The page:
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Schizophr Bull. 2015 Nov;41(6):1285-93. doi: 10.1093/schbul/sbv012. Epub 2015 Mar 4.

Lack of Evidence for Regional Brain Volume or Cortical Thickness Abnormalities in Youths at Clinical High Risk for Psychosis: Findings From the Longitudinal Youth at Risk Study.

Author information

1
Department of Psychiatry, Melbourne Neuropsychiatry Centre, The University of Melbourne and Melbourne Health, Melbourne, Australia; Monash Clinical and Imaging Neuroscience, School of Psychological Sciences & Monash Biomedical Imaging, Monash University, Clayton, Australia;
2
Center for Cognitive Neuroscience, Neuroscience and Behavioral Disorders Program, Duke-National University of Singapore Graduate Medical School, Singapore, Singapore; helen.zhou@duke-nus.edu.sg.
3
Center for Cognitive Neuroscience, Neuroscience and Behavioral Disorders Program, Duke-National University of Singapore Graduate Medical School, Singapore, Singapore;
4
Department of General Psychiatry 1 and Research Division, Institute of Mental Health, Singapore, Singapore; Office of Clinical Sciences, Duke-National University of Singapore Graduate Medical School, Singapore, Singapore;
5
Department of Psychiatry and Behavioral Sciences, Duke University, Durham, NC;
6
Department of Psychiatry and Behavioral Sciences, Duke University, Durham, NC; Center for Cognitive Neuroscience, Duke University, Durham, NC;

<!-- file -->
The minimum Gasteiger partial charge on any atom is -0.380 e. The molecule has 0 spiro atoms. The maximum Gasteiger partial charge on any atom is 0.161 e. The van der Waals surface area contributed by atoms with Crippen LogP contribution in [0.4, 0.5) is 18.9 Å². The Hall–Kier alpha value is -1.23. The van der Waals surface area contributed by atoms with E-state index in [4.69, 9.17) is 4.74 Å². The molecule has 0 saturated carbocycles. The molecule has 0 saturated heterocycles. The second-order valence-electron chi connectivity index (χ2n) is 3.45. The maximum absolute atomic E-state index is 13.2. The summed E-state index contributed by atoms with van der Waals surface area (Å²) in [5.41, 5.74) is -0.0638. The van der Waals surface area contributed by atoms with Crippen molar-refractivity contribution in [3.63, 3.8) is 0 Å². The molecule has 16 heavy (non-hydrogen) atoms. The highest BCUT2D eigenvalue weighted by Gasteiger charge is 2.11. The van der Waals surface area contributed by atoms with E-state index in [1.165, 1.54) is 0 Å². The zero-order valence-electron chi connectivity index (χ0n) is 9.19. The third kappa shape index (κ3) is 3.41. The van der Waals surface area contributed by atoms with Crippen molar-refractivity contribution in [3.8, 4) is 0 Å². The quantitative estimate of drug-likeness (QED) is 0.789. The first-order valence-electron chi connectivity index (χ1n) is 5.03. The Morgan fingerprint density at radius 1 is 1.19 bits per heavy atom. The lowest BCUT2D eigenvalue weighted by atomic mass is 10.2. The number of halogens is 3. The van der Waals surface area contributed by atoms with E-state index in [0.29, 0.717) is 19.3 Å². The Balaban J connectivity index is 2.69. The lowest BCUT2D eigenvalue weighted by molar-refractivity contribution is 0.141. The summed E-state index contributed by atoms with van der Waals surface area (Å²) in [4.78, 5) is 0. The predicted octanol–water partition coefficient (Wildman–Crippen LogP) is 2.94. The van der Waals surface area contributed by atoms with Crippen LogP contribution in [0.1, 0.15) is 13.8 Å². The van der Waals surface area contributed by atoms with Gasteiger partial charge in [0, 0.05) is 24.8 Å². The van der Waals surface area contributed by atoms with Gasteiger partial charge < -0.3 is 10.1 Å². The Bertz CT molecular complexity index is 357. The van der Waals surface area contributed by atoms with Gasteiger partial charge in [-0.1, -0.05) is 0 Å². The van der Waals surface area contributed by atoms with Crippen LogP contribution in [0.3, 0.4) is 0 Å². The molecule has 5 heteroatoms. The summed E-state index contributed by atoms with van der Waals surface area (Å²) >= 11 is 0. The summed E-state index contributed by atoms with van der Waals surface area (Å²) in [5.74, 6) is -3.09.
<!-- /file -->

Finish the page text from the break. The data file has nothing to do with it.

7
Department of Psychiatry, Melbourne Neuropsychiatry Centre, The University of Melbourne and Melbourne Health, Melbourne, Australia; School of Psychology, University of Birmingham, Edgbaston, UK.

Abstract

There is cumulative evidence that young people in an "at-risk mental state" (ARMS) for psychosis show structural brain abnormalities in frontolimbic areas, comparable to, but less extensive than those reported in established schizophrenia. However, most available data come from ARMS samples from Australia, Europe, and North America while large studies from other populations are missing. We conducted a structural brain magnetic resonance imaging study from a relatively large sample of 69 ARMS individuals and 32 matched healthy controls (HC) recruited from Singapore as part of the Longitudinal Youth At-Risk Study (LYRIKS). We used 2 complementary approaches: a voxel-based morphometry and a surface-based morphometry analysis to extract regional gray and white matter volumes (GMV and WMV) and cortical thickness (CT). At the whole-brain level, we did not find any statistically significant difference between ARMS and HC groups concerning total GMV and WMV or regional GMV, WMV, and CT. The additional comparison of 2 regions of interest, hippocampal, and ventricular volumes, did not return any significant difference either. Several characteristics of the LYRIKS sample like Asian origins or the absence of current illicit drug use could explain, alone or in conjunction, the negative findings and suggest that there may be no dramatic volumetric or CT abnormalities in ARMS.

KEYWORDS:

early psychosis; magnetic resonance imaging; schizophrenia; surface-based morphometry; voxel-based morphometry

PMID:
25745033
PMCID:
PMC4601700
DOI:
10.1093/schbul/sbv012
[Indexed for MEDLINE]
Free PMC Article

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